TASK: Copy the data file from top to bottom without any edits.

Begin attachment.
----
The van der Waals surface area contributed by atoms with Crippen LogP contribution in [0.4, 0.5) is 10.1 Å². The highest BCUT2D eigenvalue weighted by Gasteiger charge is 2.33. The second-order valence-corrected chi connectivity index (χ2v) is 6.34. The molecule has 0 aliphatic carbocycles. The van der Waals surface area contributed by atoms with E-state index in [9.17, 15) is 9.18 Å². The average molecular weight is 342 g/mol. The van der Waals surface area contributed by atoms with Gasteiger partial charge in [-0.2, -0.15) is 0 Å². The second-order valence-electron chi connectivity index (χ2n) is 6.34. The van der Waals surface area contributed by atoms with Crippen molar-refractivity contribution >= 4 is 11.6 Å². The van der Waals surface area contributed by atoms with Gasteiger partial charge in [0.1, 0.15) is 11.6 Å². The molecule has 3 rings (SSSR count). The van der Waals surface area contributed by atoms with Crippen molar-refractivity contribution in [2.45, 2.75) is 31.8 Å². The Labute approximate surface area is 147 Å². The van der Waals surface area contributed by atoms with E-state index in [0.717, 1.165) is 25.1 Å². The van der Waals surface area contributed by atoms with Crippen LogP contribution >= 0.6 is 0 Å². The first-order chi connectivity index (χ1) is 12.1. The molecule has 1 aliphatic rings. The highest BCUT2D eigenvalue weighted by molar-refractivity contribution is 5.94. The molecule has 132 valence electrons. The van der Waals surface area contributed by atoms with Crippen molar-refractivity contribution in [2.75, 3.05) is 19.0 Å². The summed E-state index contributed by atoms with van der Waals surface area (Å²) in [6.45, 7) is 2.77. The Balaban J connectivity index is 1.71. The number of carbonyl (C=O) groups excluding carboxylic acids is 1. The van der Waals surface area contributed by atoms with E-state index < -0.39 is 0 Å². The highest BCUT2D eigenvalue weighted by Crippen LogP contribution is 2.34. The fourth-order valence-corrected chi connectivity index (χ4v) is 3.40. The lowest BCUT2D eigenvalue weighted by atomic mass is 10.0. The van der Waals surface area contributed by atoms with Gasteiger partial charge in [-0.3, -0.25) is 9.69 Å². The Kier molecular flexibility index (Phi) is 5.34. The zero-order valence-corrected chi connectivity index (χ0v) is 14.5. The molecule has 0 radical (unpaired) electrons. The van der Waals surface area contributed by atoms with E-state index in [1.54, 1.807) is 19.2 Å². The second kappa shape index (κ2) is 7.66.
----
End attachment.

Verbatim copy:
The van der Waals surface area contributed by atoms with Crippen LogP contribution in [0.4, 0.5) is 10.1 Å². The highest BCUT2D eigenvalue weighted by Gasteiger charge is 2.33. The second-order valence-corrected chi connectivity index (χ2v) is 6.34. The molecule has 0 aliphatic carbocycles. The van der Waals surface area contributed by atoms with E-state index in [9.17, 15) is 9.18 Å². The average molecular weight is 342 g/mol. The van der Waals surface area contributed by atoms with Gasteiger partial charge in [-0.2, -0.15) is 0 Å². The second-order valence-electron chi connectivity index (χ2n) is 6.34. The van der Waals surface area contributed by atoms with Crippen molar-refractivity contribution >= 4 is 11.6 Å². The van der Waals surface area contributed by atoms with Gasteiger partial charge in [0.1, 0.15) is 11.6 Å². The molecule has 3 rings (SSSR count). The van der Waals surface area contributed by atoms with Crippen molar-refractivity contribution in [2.45, 2.75) is 31.8 Å². The Labute approximate surface area is 147 Å². The van der Waals surface area contributed by atoms with E-state index in [0.717, 1.165) is 25.1 Å². The van der Waals surface area contributed by atoms with Crippen LogP contribution >= 0.6 is 0 Å². The first-order chi connectivity index (χ1) is 12.1. The molecule has 1 aliphatic rings. The highest BCUT2D eigenvalue weighted by molar-refractivity contribution is 5.94. The molecule has 132 valence electrons. The van der Waals surface area contributed by atoms with Crippen molar-refractivity contribution in [2.75, 3.05) is 19.0 Å². The summed E-state index contributed by atoms with van der Waals surface area (Å²) in [6.45, 7) is 2.77. The Balaban J connectivity index is 1.71. The number of carbonyl (C=O) groups excluding carboxylic acids is 1. The van der Waals surface area contributed by atoms with E-state index < -0.39 is 0 Å². The highest BCUT2D eigenvalue weighted by Crippen LogP contribution is 2.34. The fourth-order valence-corrected chi connectivity index (χ4v) is 3.40. The lowest BCUT2D eigenvalue weighted by atomic mass is 10.0. The van der Waals surface area contributed by atoms with Gasteiger partial charge in [-0.3, -0.25) is 9.69 Å². The Kier molecular flexibility index (Phi) is 5.34. The zero-order valence-corrected chi connectivity index (χ0v) is 14.5. The molecule has 0 radical (unpaired) electrons. The van der Waals surface area contributed by atoms with E-state index in [1.54, 1.807) is 19.2 Å². The second kappa shape index (κ2) is 7.66.